SAN JOSE - It's two games into the Stanley Cup Final and once again the focus is on San Jose Sharks forwards Joe Pavelski and Joe Thornton.
Not that it was ever off Pavelski and Thornton, but the storyline had changed to them finally breaking through and helping the Sharks reach the Cup Final for the first time in their 25-year history. After the Sharks combined for three goals and never led in losing Games 1 and 2 of the best-of-7 series to the Pittsburgh Penguins, it's clear they need more from all of their players, particularly their best ones, in Game 3 on Saturday at SAP Center (8 p.m. ET; NBCSN, CBC, TVA Sports).
"You always want more," Pavelski said after practice Friday. "You want to create a few more chances and produce a little bit. If it doesn't come, you've got to play solid and just keep working. Keep trying to put pucks into spots, winning battles and making some plays and looking for a break. We've been a depth team all year. We've relied on four lines and that's going to need to carry us. And, then we need to find a goal or two."
Video: Practice 6/3: Thornton
Another goal or two could have made a significant difference for the Sharks in the two games in Pittsburgh. They lost twice on late goals, including a 2-1 overtime loss in Game 2 on Wednesday.
Pavelski continues to lead all players with 13 goals and ranks second in the League, behind teammate Logan Couture, with 22 points in the Stanley Cup Playoffs. But he was held off the scoresheet in the first two games against the Penguins. After averaging 3.39 shots on goal per game in the first three rounds, he had three total in the first two games of the Cup Final, including one in Game 2.
Thornton ranks sixth in the NHL with 18 points and is third in assists with 15, but was also held scoreless in the first two games. Although the Sharks' top line of Tomas Hertl, Pavelski and Thornton had some moments in Game 2, most of them were generated by Hertl, who hit the post twice.
Hertl, who scored a power-play goal in Game 1, has been one of the Sharks' best skaters in the first two games, but he missed practice Friday with what Sharks coach Peter DeBoer called "a little something." If Hertl is unable to play Saturday, that would put even more pressure on Pavelski and Thornton.
"I think this whole postseason it's been all 20 guys," Thornton said. "If all 20 play good, we win and when all 20 guys don't, we lose. … Yeah, the so-called first and second lines can be better, but I think we probably all can do a bit more."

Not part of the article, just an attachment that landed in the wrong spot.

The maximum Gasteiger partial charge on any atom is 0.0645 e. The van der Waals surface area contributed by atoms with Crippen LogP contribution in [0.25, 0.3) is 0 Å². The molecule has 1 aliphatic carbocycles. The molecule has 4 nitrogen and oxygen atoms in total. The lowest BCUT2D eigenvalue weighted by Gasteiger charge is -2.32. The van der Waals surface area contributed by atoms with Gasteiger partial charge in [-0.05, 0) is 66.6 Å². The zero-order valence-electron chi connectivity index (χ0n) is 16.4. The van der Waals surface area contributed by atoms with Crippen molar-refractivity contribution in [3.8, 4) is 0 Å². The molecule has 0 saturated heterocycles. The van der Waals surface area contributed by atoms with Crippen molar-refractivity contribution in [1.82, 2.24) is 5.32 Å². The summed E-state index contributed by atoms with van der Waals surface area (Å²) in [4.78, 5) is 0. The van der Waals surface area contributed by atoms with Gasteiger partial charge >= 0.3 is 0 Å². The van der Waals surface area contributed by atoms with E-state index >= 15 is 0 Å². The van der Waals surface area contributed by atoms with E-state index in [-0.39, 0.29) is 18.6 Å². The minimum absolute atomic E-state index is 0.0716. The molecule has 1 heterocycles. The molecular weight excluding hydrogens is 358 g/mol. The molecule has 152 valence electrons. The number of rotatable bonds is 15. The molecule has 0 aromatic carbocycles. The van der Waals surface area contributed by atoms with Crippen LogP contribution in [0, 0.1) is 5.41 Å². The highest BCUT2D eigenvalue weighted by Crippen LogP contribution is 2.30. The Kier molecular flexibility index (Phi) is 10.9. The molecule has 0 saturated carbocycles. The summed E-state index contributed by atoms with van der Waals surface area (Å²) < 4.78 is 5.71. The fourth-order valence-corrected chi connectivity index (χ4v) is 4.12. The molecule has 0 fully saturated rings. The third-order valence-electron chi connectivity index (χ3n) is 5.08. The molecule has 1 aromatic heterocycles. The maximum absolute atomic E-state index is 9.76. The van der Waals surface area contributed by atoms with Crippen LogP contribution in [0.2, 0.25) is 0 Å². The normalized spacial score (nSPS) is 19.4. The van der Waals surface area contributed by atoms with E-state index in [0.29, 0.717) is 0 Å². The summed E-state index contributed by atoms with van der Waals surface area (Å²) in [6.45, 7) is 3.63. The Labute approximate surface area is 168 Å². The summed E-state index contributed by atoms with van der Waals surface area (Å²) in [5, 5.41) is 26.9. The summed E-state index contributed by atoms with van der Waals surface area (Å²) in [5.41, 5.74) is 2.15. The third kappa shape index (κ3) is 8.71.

Coaches often talk about their best players needing to be their best players for the team to win. The Sharks and the Penguins are no different.
Video: SJS@PIT, Gm2: Jones makes save on Malkin's nifty shot
Sidney Crosby was superb for the Penguins in the first two games, getting two assists, including one on Conor Sheary's overtime winner in Game 2. But Evgeni Malkin has no points in the series and has one goal in his past 14 games.
There's little talk about Malkin's struggles because others such as Phil Kessel, Bryan Rust, Nick Bonino and Sheary have been scoring big goals. So far, the Sharks' depth players haven't picked up the slack in the same way, so what Pavelski and Thornton aren't doing stands out more.
"In general, they're always going to have that," Sharks defenseman Paul Martin said. "I don't know if Sid and [Malkin] have any points. I think it's just one of those things it gets magnified a bit [in the playoffs], but if anyone puts pressure on them, it's themselves to help the team and produce and be effective. They want more, too. They expect more of themselves, which we all do, at this point of the series."
Although Patrick Marleau has faced similar critiques during his 18 seasons with the Sharks, he at least scored a goal in Game 1. Couture has assisted on two of the Sharks' three goals in the series, so it's hard to point the finger of blame at him, but he probably needs to elevate his game as well.
Most of it comes down to the Sharks not having the puck enough because they've had to work so hard to get it out of their end against the Penguins' relentless pressure. Pavelski's line generated sustained offensive zone pressure at times in Game 2, but the Penguins were able to keep them to the outside for the most part, other than Hertl's scoring chances.
As the home team, the Sharks will have the last line change. Maybe DeBoer will use that to get Pavelski's line away from Letang and defense partner Brian Dumoulin. Letang was on the ice for a significant portion of 25 of Pavelski's 28 shifts in Game 2.
"It's not time to get frustrated by any means," Pavelski said. "You've got to keep working. They're a good team, they're fast, they defend well. You know it's not going to feel like you're all over them very often. There's going to be some flows going both ways and you've got to be ready for your chances and you just keep playing. We had some looks the other night. We have to find a way to score goals and keep getting those looks."